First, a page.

Advertisement

Incorporating Language Identification in Digital Forensics Investigation Framework

  • Nicholas Akosu
  • Ali Selamat
Part of the Studies in Computational Intelligence book series (SCI, volume 555)

Abstract

In current business practices, majority of organizations rely heavily on digital devices such as computers, generic media, cell phones, network systems, and the internet to operate and improve their business. Thus, a large amount of information is produced, accumulated, and distributed via electronic means. Consequently, government and company interests in cyberspace and private networks become vulnerable to cyberspace threats. The investigation of crimes involving the use of digital devices is classified under digital forensics which involves adoption of practical frameworks and methods to recover data for analysis which can serve as evidence in court. However, cybercrime has advanced to the stage where criminals try to cover their tracks through the use of anti-forensic strategies such as data overwriting and data hiding. Research into anti-forensics has given rise to the concept of ‘live’ forensics which comprises proactive forensics approaches capable of digitally investigating an incident as it occurs. However, information exchange using ICT facilities has reduced the world into a global village without eliminating the linguistic diversity on the planet. Moreover, existing digital forensics frameworks have assumed the language of stored information. If such assumption turns out to be wrong, semantic interpretation of extracted text would also be wrong leading to wrong conclusions. We propose incorporation of language identification (LID) in digital forensics investigation (DFI) models in order to help law enforcement to be a step ahead of criminals. In this chapter, we outline issues of language identification in DFI frameworks and propose a new framework with language identification component. The LID component is to carry out digital surveillance by scrutinizing emails, SMS, and text file transfers, in and out of the system of interest. The collected text is then subjected to language identification. Determining the language of the text would help to decide if the communication is regular and safe or suspicious and should be subjected to further forensic analysis. Finally we discuss results from a simple language identification scheme that can be easily and quickly integrated to a DFI model yielding very high accuracy without compromising speed performance.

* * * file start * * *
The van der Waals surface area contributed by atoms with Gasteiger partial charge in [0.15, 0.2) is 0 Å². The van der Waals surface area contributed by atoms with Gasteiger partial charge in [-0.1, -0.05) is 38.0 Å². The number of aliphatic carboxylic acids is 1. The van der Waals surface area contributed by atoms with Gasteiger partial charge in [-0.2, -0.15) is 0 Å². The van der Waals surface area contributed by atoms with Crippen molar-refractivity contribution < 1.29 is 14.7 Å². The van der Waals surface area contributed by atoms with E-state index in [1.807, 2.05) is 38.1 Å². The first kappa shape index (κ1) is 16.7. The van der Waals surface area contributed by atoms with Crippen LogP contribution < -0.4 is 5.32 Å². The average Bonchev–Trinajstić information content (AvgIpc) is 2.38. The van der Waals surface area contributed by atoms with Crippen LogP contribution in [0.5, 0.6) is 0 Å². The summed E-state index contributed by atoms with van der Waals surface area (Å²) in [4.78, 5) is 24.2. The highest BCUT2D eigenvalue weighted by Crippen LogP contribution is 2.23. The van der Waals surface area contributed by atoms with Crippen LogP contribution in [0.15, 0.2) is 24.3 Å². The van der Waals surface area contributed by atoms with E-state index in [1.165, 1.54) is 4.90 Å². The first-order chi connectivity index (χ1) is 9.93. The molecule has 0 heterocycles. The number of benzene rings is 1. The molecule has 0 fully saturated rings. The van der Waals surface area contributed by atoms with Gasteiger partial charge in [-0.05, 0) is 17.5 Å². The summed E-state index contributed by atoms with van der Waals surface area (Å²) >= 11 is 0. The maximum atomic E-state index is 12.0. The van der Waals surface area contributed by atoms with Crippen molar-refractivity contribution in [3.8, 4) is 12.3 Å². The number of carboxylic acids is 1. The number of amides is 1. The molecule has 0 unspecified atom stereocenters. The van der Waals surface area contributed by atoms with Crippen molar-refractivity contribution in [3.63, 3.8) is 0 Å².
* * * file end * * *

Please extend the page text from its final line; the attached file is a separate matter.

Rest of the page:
Keywords

Digital forensic framework Anti-forensics Language identification Under-resourced languages Spelling checker 

Preview

Unable to display preview. Download preview PDF.

Unable to display preview. Download preview PDF.

References

  1. 1.
    Nikkel, B.J.: The Role of Digital Forensics within a Corporate Organization. In: Proceedings of the IBSA Conference, Vienna (2006)Google Scholar
  2. 2.
    Gordon, R.G.: Ethnologue: Languages of the world. SIL International, Dallas (2005)Google Scholar
  3. 3.
    Brown, R.D.: Finding and Identifying Text in 900+ Languages. Digital Investigation (2012)Google Scholar
  4. 4.
    Hammarstr-om, H.: A Fine-Grained Model for Language Identification. In: Workshop of Improving Non English Web Searching. Proceedings of iNEWS 2007 Workshop at SIGIR, pp. 14–20 (2007)Google Scholar